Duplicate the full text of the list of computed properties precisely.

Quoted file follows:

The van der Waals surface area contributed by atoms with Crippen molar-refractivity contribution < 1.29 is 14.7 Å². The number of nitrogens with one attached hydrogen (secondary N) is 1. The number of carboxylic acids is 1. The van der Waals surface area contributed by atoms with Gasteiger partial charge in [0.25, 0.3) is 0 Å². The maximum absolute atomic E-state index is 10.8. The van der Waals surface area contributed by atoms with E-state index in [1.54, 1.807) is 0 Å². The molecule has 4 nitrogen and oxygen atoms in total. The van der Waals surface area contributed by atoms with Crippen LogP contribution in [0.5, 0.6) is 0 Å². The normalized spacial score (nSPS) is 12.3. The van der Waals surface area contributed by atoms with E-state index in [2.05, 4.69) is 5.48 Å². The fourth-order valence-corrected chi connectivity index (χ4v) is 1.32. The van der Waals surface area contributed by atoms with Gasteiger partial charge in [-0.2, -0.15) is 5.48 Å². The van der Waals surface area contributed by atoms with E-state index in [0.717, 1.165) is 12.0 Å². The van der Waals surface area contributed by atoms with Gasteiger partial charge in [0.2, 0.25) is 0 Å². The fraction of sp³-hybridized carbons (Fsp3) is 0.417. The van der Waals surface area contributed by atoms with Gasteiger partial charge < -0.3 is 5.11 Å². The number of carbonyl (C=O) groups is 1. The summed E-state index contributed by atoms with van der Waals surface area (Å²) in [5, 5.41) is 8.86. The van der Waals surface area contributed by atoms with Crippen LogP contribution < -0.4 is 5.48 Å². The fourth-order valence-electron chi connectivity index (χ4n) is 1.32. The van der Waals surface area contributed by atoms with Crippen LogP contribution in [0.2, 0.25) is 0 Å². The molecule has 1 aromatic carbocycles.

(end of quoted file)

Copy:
The van der Waals surface area contributed by atoms with Crippen molar-refractivity contribution < 1.29 is 14.7 Å². The number of nitrogens with one attached hydrogen (secondary N) is 1. The number of carboxylic acids is 1. The van der Waals surface area contributed by atoms with Gasteiger partial charge in [0.25, 0.3) is 0 Å². The maximum absolute atomic E-state index is 10.8. The van der Waals surface area contributed by atoms with E-state index in [1.54, 1.807) is 0 Å². The molecule has 4 nitrogen and oxygen atoms in total. The van der Waals surface area contributed by atoms with Crippen LogP contribution in [0.5, 0.6) is 0 Å². The normalized spacial score (nSPS) is 12.3. The van der Waals surface area contributed by atoms with E-state index in [2.05, 4.69) is 5.48 Å². The fourth-order valence-corrected chi connectivity index (χ4v) is 1.32. The van der Waals surface area contributed by atoms with Gasteiger partial charge in [-0.2, -0.15) is 5.48 Å². The van der Waals surface area contributed by atoms with E-state index in [0.717, 1.165) is 12.0 Å². The van der Waals surface area contributed by atoms with Gasteiger partial charge in [0.2, 0.25) is 0 Å². The fraction of sp³-hybridized carbons (Fsp3) is 0.417. The van der Waals surface area contributed by atoms with Gasteiger partial charge < -0.3 is 5.11 Å². The number of carbonyl (C=O) groups is 1. The summed E-state index contributed by atoms with van der Waals surface area (Å²) in [5, 5.41) is 8.86. The van der Waals surface area contributed by atoms with Crippen LogP contribution < -0.4 is 5.48 Å². The fourth-order valence-electron chi connectivity index (χ4n) is 1.32. The van der Waals surface area contributed by atoms with Crippen LogP contribution in [0.2, 0.25) is 0 Å². The molecule has 1 aromatic carbocycles.